Consumer prices rose 4.9 percent in August from a year earlier, less than economists estimated, after gaining 6.3 percent in July. Exports rose 21.1 percent in August, down from July's 26.9 percent gain, the Customs Bureau said.
Cooling inflation leaves room for the government to counter power shortages by raising energy prices, encouraging refiners and generators to boost output.
China's producer prices climbed 10.1 percent, the fastest pace since at least 1996, after rising 10 percent in July.
Consumer-price inflation has slowed for four months, edging closer to the central bank's target of 4.8 percent for the year. February's 8.7 percent pace was the fastest in 12 years. Food prices rose 10.3 percent in August from a year earlier after gaining 14.4 percent in July. Non-food prices increased 2.1 percent, the same as in July.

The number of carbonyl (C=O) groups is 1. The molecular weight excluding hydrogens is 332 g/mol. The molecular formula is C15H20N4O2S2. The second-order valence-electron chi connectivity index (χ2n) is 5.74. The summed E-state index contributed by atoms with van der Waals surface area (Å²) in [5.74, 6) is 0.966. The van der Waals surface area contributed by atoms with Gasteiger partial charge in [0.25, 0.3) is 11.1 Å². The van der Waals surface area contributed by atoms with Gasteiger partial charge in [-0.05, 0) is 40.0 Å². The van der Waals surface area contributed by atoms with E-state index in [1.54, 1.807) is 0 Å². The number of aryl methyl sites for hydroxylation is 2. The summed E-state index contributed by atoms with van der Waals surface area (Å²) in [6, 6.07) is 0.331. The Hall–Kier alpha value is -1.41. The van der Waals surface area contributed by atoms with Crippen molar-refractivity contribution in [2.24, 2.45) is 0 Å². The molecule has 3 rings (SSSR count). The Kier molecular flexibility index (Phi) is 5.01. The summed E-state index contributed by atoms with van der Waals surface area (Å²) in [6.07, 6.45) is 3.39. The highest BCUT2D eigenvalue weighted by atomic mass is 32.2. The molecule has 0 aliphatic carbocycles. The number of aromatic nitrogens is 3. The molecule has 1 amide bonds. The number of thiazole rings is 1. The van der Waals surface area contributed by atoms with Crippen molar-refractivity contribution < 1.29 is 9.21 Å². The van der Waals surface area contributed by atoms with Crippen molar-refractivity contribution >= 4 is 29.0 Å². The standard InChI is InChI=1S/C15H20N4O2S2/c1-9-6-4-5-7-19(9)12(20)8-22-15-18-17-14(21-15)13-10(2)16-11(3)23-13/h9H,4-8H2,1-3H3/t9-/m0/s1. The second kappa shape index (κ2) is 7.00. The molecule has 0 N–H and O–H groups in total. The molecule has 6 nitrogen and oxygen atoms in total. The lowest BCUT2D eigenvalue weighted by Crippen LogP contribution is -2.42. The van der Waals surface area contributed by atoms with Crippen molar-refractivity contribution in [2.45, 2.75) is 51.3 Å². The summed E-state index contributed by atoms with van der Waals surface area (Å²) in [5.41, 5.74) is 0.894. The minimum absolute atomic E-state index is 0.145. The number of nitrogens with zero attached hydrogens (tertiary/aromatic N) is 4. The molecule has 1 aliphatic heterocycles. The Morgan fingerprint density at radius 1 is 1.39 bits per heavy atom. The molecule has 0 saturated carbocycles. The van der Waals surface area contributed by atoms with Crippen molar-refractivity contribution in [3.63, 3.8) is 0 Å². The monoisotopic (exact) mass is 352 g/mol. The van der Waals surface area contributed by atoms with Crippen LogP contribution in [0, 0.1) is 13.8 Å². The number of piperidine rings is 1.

The expansion in factory and property spending, one of the key drivers of the economy, maintained its pace in the eight months through August. Urban fixed-asset investment rose 27.4 percent to 8.49 trillion yuan from a year earlier, the statistics bureau said today. That compared with a 27.3 percent gain for the first seven months.
China's economy expanded 10.1 percent in the second quarter. The pace of growth remains the fastest of the world's 20 biggest economies.
Weaker overseas demand, rising costs and a higher currency have put pressure on exporters of shoes, toys and clothes.